22 Mar 2010 @ 6:00 AM 

Monday Minute
No. 57 | March 22, 2010

Kurosawa Centennial

Many movies I have seen, many others I have not.  If anyone ever asked for the greatest movie I had never seen, my first response might be How would I know if I haven’t see it?—which is true but not a satisfactory answer.  My next response would have been Seven Samurai, the epic from Japanese master film director Akira Kurosawa.  Why I had never seen the film I’m not entirely sure.  I’d seen enough Kurosawa that I had no doubt about his greatness.  I’d read glowing praise of the film from voices I respect.  I’d had the Criterion three-disc DVD set on my shelf for several years.  It was just sitting there, waiting for me to set aside 207 minutes of my life to take it in in all its glory.  I suppose, like a bottle of wine of a certain vintage, it was not something to be enjoyed too lightly.  I needed to wait for the right occasion.

Akira Kurosawa was born 100 years ago Tuesday.  As the film world celebrates the great director’s centennial, I’m happy to say I am not waiting any longer.  I opened the box—at last!—and watched Seven Samurai this past week.  It was worth the wait:  it is indeed a great film.

The seven samurai of the title are hired to protect a small village of farmers in 16th-century Japan.  Kurosawa time and again returned to the medieval period as a setting for his films—a setting about as foreign as you can imagine to the modern Western world.  Yet Kurosawa is often considered—and sometimes criticized for being—the most Western of the great Japanese directors.  His appeal, I suspect, is not his choice of subject matter (though the way of the warrior tends to translate from one culture to another better than other stories), or his crisp, fluid, masterly direction of action sequences, but his ability to create characters, sometimes by the dozen, with depth and clarity, in moving and memorable ways.  In Seven Samurai Kurosawa brings a whole village to life.  There’s a complexity and a balance to the storytelling that’s unusual to see in any film, and Kurosawa pulls it off brilliantly.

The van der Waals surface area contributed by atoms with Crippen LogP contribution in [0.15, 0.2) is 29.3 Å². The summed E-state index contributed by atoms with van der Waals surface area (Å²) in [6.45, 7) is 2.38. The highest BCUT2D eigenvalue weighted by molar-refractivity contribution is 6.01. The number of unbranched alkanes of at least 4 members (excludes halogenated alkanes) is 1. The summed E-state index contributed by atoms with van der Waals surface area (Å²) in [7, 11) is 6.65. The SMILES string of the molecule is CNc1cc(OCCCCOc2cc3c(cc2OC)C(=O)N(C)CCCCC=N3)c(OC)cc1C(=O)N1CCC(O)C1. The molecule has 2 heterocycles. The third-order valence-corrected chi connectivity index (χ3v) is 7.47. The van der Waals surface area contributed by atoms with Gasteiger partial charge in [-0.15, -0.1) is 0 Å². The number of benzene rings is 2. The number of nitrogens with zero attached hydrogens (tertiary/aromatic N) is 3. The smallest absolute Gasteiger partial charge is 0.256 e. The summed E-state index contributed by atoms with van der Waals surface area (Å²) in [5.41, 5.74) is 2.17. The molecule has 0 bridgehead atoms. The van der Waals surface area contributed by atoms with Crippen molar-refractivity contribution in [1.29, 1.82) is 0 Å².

What Commodore Perry’s expedition in the 1850s meant for the opening of Japan to the West, Kurosawa’s Golden Lion at Venice in 1951 meant for the opening of Japanese film to the West.  Rashomon introduced the world to Kurosawa, and also led to the discovery of other greats of Japanese cinema, most notably Yasujiro Ozu (Tokyo Story) and Kenji Mizoguchi (Ugetsu). 

Rashomon was my introduction to Kurosawa years ago.  The first time I watched I was intrigued and mystified, so I played it again.  The solution to the mystery was still beyond knowing.  The film is famous for its lack of a solution in the traditional sense, but Kurosawa was not making a comment on truth so much as on the human character—how our needs determine what we allow ourselves to believe.  Among other things, Rashomon is many times an apt metaphor for how we view movies—what we see is what we bring.

Ikiru may seem like an unusual movie for Kurosawa, a director known for his grand epics of centuries past.  Set in a contemporary, urban Japan, as a number of Kurosawa’s early films were, Ikiru follows the final days of Watanabe, a government worker who is stricken with cancer and finds, for the first time, passion and meaning in his life.  The sight of Watanabe sitting on a swing, singing in the snow, in the playground he built, is one of the great images in all of cinema.  Ikiru is Kurosawa at his simplest, humanist best, and it remains my favorite of his works.